Lagomorphs | Lagomorpha
Lagomorphs are small to medium sized mammals that resemble rodents, which are their closest living relatives. Lagomorphs have short tales and flaps of skin that meet behind their incisor to allow gnawing with the mouth cavity closed. All lagomorphs are terrestrial and occupy habitats from tropical to the arctic, however, they are not found in Antarctica, Australia, or on most islands. All Lagomorphs are herbivores and feed on grasses and small plants. Lagomorphs produce two different types of feces, one that is wet and able to be consumed again for nutrients and other that is dry and is discarded.
The life expectancy of lagomorphs depends from family to family. Pikas typically live up to 7 years in the wild. Hares can live between 3 to 4 years, some live longer. Rabbits in the wild tend to live much shorter lives of about 3 years than those in captivity who can live between 8 to 12 years.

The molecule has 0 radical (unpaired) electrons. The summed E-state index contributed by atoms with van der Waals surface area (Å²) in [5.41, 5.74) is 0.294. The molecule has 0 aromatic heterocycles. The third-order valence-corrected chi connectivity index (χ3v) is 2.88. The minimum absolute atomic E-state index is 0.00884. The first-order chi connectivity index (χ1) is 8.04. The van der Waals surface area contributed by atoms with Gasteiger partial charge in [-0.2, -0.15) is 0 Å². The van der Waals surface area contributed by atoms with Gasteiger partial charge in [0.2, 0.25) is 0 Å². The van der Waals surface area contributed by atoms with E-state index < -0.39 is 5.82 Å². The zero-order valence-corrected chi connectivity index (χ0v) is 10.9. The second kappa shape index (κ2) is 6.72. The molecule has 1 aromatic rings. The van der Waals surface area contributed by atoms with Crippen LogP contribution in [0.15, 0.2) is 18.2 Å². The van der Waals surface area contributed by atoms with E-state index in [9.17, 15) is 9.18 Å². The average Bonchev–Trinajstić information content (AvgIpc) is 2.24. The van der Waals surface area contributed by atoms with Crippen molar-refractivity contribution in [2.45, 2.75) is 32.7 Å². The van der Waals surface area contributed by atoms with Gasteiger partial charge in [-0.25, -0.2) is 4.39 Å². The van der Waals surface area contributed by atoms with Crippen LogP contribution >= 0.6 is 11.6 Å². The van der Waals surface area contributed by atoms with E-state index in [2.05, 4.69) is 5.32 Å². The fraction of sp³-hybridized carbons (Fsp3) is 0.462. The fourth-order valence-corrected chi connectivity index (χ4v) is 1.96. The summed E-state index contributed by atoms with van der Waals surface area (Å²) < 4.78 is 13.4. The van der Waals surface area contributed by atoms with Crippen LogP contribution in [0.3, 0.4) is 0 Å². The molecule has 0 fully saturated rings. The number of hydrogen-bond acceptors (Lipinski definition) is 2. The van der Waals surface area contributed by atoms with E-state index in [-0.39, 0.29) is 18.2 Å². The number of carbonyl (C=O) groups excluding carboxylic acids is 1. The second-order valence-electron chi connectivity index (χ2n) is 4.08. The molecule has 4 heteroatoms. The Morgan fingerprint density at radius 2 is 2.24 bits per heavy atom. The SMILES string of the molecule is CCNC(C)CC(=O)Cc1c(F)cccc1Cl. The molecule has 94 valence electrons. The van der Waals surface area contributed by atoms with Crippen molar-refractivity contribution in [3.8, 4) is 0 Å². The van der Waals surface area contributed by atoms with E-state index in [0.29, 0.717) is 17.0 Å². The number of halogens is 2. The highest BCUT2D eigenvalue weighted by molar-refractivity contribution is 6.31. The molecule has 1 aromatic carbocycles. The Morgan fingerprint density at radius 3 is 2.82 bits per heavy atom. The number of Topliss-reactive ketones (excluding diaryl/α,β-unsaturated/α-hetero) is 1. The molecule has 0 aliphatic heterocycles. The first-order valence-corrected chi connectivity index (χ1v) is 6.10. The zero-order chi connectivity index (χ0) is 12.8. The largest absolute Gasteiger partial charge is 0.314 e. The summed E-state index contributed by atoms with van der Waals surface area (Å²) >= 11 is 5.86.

The Lagomorpha order consists of two families. These are the ochotonidae referring to pikas, and the leporidae referring to hares and rabbits. There are about 29 species of pikas, 28 species of rabbits, and 30 species of hares. The total lagomorph order is made up of about 87 species.
Despite all their differences lagomorphs are most closely related to rodents than any other mammals. Lagomorphs have 4 incisors in the upper jaw while rodents have 2. Also, lagomorphs are herbivores while rodents are omnivores. Lagomorphs typically have short tails, and rodents have long tails.